ax.scatter(lst_df_rural['datetime'], lst_df_rural['LST_Day_1km'],
           c='green', alpha=0.35, label='Rural (data)')

# Add fitting curves.
        fit_func(x_data_u, params_u[0], params_u[1], params_u[2], params_u[3]),
        label='Urban (fitted)', color='black', lw=2.5)
        fit_func(x_data_r, params_r[0], params_r[1], params_r[2], params_r[3]),
        label='Rural (fitted)', color='green', lw=2.5)

# Add some parameters.
ax.set_title('Daytime Land Surface Temperature Near Lyon', fontsize=16)
ax.set_xlabel('Date', fontsize=14)
ax.set_ylabel('Temperature [C]', fontsize=14)
ax.set_ylim(-0, 40)
ax.legend(fontsize=14, loc='lower right')


Static mapping of land surface temperature and ground elevation

Get a static map

Now, we want to get static maps of land surface temperature and ground elevation around a region of interest. We define this region of interest using a buffer zone of 1000 km around Lyon, France.

# Define a region of interest with a buffer zone of 1000 km around Lyon.
roi = u_poi.buffer(1e6)

Also, we have to convert the LST ee.ImageCollection into an ee.Image, for example by taking the mean value of each pixel over the period of interest. And we convert the value of pixels into Celsius:

# Reduce the LST collection by mean.
lst_img = lst.mean()

# Adjust for scale factor.
lst_img ='LST_Day_1km').multiply(0.02)

# Convert Kelvin to Celsius.
lst_img ='LST_Day_1km').add(-273.15)

Then, we use the getThumbUrl() method to get a URL and we can use the IPython library to display the mean daytime LST map for the region of interest. Blue represents the coldest areas (< 10°C) and red represents the warmest areas (> 30°C) (note that it may take a moment for the image to load after the cell completes execution).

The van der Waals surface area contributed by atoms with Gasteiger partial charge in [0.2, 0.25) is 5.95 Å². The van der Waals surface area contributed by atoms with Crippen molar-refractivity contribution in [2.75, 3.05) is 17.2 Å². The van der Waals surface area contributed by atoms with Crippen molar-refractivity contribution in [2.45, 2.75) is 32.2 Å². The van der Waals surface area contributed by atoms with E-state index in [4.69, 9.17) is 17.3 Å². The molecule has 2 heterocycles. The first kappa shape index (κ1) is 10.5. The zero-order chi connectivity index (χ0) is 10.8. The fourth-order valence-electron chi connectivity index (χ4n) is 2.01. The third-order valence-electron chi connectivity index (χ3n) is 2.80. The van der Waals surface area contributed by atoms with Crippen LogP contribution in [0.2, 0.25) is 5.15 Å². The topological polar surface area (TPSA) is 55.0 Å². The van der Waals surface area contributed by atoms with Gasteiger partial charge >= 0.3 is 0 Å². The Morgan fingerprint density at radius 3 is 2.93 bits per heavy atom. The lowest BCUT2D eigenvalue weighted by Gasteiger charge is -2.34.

from IPython.display import Image

# Create a URL to the styled image for a region around France.
url = lst_img.getThumbUrl({
    'min': 10, 'max': 30, 'dimensions': 512, 'region': roi,
    'palette': ['blue', 'yellow', 'orange', 'red']})

# Display the thumbnail land surface temperature in France.
print('\nPlease wait while the thumbnail loads, it may take a moment...')

Please wait while the thumbnail loads, it may take a moment...


We do the same for ground elevation:

# Make pixels with elevation below sea level transparent.
elv_img = elv.updateMask(

# Display the thumbnail of styled elevation in France.
    'min': 0, 'max': 2000, 'dimensions': 512, 'region': roi,
    'palette': ['006633', 'E5FFCC', '662A00', 'D8D8D8', 'F5F5F5']}))


Of course you may want to have a closer look around a specific part of the map. So let's define another region (a buffer zone around Lyon), adjust the min/max scale and display:

# Create a buffer zone of 10 km around Lyon.
lyon = u_poi.buffer(10000)  # meters

url = elv_img.getThumbUrl({
    'min': 150, 'max': 350, 'region': lyon, 'dimensions': 512,
    'palette': ['006633', 'E5FFCC', '662A00', 'D8D8D8', 'F5F5F5']})


Clip an image by a region of interest

In case you want to display an image over a given region (and not outside), we can clip our dataset using the region as an argument of the clip() method. Let's say that we want to display the ground elevation in France. We can get the geometry of the administrative boundary of France with the FAO feature collection and do the same as before:

# Get a feature collection of administrative boundaries.
countries = ee.FeatureCollection('FAO/GAUL/2015/level0').select('ADM0_NAME')

# Filter the feature collection to subset France.